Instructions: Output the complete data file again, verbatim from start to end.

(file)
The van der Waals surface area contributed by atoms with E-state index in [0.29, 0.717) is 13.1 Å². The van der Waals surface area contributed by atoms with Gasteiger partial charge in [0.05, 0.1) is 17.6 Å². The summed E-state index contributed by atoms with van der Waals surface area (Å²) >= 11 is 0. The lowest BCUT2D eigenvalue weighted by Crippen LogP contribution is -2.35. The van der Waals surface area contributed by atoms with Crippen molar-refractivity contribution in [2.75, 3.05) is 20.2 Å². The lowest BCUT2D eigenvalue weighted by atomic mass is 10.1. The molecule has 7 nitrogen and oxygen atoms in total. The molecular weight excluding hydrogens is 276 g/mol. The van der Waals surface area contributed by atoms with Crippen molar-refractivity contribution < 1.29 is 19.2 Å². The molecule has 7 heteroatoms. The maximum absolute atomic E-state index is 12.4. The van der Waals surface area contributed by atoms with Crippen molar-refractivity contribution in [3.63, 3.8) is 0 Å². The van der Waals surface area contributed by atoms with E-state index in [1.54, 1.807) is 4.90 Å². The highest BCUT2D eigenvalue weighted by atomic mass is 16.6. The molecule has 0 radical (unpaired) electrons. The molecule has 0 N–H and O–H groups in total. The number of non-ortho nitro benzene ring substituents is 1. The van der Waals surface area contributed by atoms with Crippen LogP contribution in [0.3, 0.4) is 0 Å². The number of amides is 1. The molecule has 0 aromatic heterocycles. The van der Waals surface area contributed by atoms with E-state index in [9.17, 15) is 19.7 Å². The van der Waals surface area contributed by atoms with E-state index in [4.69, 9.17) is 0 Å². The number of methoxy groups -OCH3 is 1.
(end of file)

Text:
The van der Waals surface area contributed by atoms with E-state index in [0.29, 0.717) is 13.1 Å². The van der Waals surface area contributed by atoms with Gasteiger partial charge in [0.05, 0.1) is 17.6 Å². The summed E-state index contributed by atoms with van der Waals surface area (Å²) >= 11 is 0. The lowest BCUT2D eigenvalue weighted by Crippen LogP contribution is -2.35. The van der Waals surface area contributed by atoms with Crippen molar-refractivity contribution in [2.75, 3.05) is 20.2 Å². The lowest BCUT2D eigenvalue weighted by atomic mass is 10.1. The molecule has 7 nitrogen and oxygen atoms in total. The molecular weight excluding hydrogens is 276 g/mol. The van der Waals surface area contributed by atoms with Crippen molar-refractivity contribution < 1.29 is 19.2 Å². The molecule has 7 heteroatoms. The maximum absolute atomic E-state index is 12.4. The van der Waals surface area contributed by atoms with Crippen molar-refractivity contribution in [3.63, 3.8) is 0 Å². The van der Waals surface area contributed by atoms with E-state index in [1.54, 1.807) is 4.90 Å². The highest BCUT2D eigenvalue weighted by atomic mass is 16.6. The molecule has 0 radical (unpaired) electrons. The molecule has 0 N–H and O–H groups in total. The number of non-ortho nitro benzene ring substituents is 1. The van der Waals surface area contributed by atoms with Crippen LogP contribution in [0.3, 0.4) is 0 Å². The number of amides is 1. The molecule has 0 aromatic heterocycles. The van der Waals surface area contributed by atoms with E-state index in [9.17, 15) is 19.7 Å². The van der Waals surface area contributed by atoms with E-state index in [4.69, 9.17) is 0 Å². The number of methoxy groups -OCH3 is 1.